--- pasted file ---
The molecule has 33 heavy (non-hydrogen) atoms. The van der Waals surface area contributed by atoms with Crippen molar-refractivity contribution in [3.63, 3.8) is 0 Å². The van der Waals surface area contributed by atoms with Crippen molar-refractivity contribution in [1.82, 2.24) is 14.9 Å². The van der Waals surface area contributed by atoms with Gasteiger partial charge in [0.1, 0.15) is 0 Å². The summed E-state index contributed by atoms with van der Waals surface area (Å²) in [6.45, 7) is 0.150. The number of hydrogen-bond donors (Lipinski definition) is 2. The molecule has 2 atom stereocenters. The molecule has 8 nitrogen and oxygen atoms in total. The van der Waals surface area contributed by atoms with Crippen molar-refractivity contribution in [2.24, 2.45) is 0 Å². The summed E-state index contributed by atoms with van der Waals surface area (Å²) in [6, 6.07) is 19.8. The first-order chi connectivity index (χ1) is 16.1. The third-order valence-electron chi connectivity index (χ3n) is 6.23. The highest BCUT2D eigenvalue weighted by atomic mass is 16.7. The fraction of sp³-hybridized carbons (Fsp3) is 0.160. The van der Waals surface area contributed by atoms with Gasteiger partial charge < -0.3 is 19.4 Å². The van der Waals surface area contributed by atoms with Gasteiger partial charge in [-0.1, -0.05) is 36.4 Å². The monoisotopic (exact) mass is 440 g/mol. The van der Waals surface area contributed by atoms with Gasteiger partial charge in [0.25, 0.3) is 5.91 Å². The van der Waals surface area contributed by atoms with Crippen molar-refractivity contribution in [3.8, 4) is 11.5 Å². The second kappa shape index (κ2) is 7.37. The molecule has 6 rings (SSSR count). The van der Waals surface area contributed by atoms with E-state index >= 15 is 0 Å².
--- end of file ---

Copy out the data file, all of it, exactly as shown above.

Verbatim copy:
The molecule has 33 heavy (non-hydrogen) atoms. The van der Waals surface area contributed by atoms with Crippen molar-refractivity contribution in [3.63, 3.8) is 0 Å². The van der Waals surface area contributed by atoms with Crippen molar-refractivity contribution in [1.82, 2.24) is 14.9 Å². The van der Waals surface area contributed by atoms with Gasteiger partial charge in [0.1, 0.15) is 0 Å². The summed E-state index contributed by atoms with van der Waals surface area (Å²) in [6.45, 7) is 0.150. The number of hydrogen-bond donors (Lipinski definition) is 2. The molecule has 2 atom stereocenters. The molecule has 8 nitrogen and oxygen atoms in total. The van der Waals surface area contributed by atoms with Crippen molar-refractivity contribution in [2.24, 2.45) is 0 Å². The summed E-state index contributed by atoms with van der Waals surface area (Å²) in [6, 6.07) is 19.8. The first-order chi connectivity index (χ1) is 16.1. The third-order valence-electron chi connectivity index (χ3n) is 6.23. The highest BCUT2D eigenvalue weighted by atomic mass is 16.7. The fraction of sp³-hybridized carbons (Fsp3) is 0.160. The van der Waals surface area contributed by atoms with Gasteiger partial charge < -0.3 is 19.4 Å². The van der Waals surface area contributed by atoms with Gasteiger partial charge in [-0.1, -0.05) is 36.4 Å². The monoisotopic (exact) mass is 440 g/mol. The van der Waals surface area contributed by atoms with Gasteiger partial charge in [0.25, 0.3) is 5.91 Å². The van der Waals surface area contributed by atoms with Crippen molar-refractivity contribution in [3.8, 4) is 11.5 Å². The second kappa shape index (κ2) is 7.37. The molecule has 6 rings (SSSR count). The van der Waals surface area contributed by atoms with E-state index >= 15 is 0 Å².